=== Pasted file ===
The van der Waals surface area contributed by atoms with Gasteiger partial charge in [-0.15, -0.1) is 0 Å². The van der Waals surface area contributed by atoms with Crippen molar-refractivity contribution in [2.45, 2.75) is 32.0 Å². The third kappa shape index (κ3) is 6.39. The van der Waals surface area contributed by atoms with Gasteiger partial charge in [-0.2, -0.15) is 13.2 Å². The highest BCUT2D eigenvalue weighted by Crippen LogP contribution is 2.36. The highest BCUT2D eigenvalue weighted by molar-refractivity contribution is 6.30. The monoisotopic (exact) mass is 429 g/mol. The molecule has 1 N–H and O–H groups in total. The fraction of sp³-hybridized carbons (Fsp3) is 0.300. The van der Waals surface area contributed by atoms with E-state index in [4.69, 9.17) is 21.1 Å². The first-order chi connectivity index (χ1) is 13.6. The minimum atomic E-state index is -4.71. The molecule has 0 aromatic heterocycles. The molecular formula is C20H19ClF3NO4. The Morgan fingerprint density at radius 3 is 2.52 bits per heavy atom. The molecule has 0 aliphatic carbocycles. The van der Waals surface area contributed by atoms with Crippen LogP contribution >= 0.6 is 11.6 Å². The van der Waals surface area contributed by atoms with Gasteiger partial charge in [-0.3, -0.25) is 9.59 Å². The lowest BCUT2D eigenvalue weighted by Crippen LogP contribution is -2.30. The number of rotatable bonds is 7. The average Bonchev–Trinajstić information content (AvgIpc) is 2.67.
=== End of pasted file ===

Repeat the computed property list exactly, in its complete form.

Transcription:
The van der Waals surface area contributed by atoms with Gasteiger partial charge in [-0.15, -0.1) is 0 Å². The van der Waals surface area contributed by atoms with Crippen molar-refractivity contribution in [2.45, 2.75) is 32.0 Å². The third kappa shape index (κ3) is 6.39. The van der Waals surface area contributed by atoms with Gasteiger partial charge in [-0.2, -0.15) is 13.2 Å². The highest BCUT2D eigenvalue weighted by Crippen LogP contribution is 2.36. The highest BCUT2D eigenvalue weighted by molar-refractivity contribution is 6.30. The monoisotopic (exact) mass is 429 g/mol. The molecule has 1 N–H and O–H groups in total. The fraction of sp³-hybridized carbons (Fsp3) is 0.300. The van der Waals surface area contributed by atoms with E-state index in [4.69, 9.17) is 21.1 Å². The first-order chi connectivity index (χ1) is 13.6. The minimum atomic E-state index is -4.71. The molecule has 0 aromatic heterocycles. The molecular formula is C20H19ClF3NO4. The Morgan fingerprint density at radius 3 is 2.52 bits per heavy atom. The molecule has 0 aliphatic carbocycles. The van der Waals surface area contributed by atoms with Crippen LogP contribution >= 0.6 is 11.6 Å². The van der Waals surface area contributed by atoms with Gasteiger partial charge in [-0.3, -0.25) is 9.59 Å². The lowest BCUT2D eigenvalue weighted by Crippen LogP contribution is -2.30. The number of rotatable bonds is 7. The average Bonchev–Trinajstić information content (AvgIpc) is 2.67.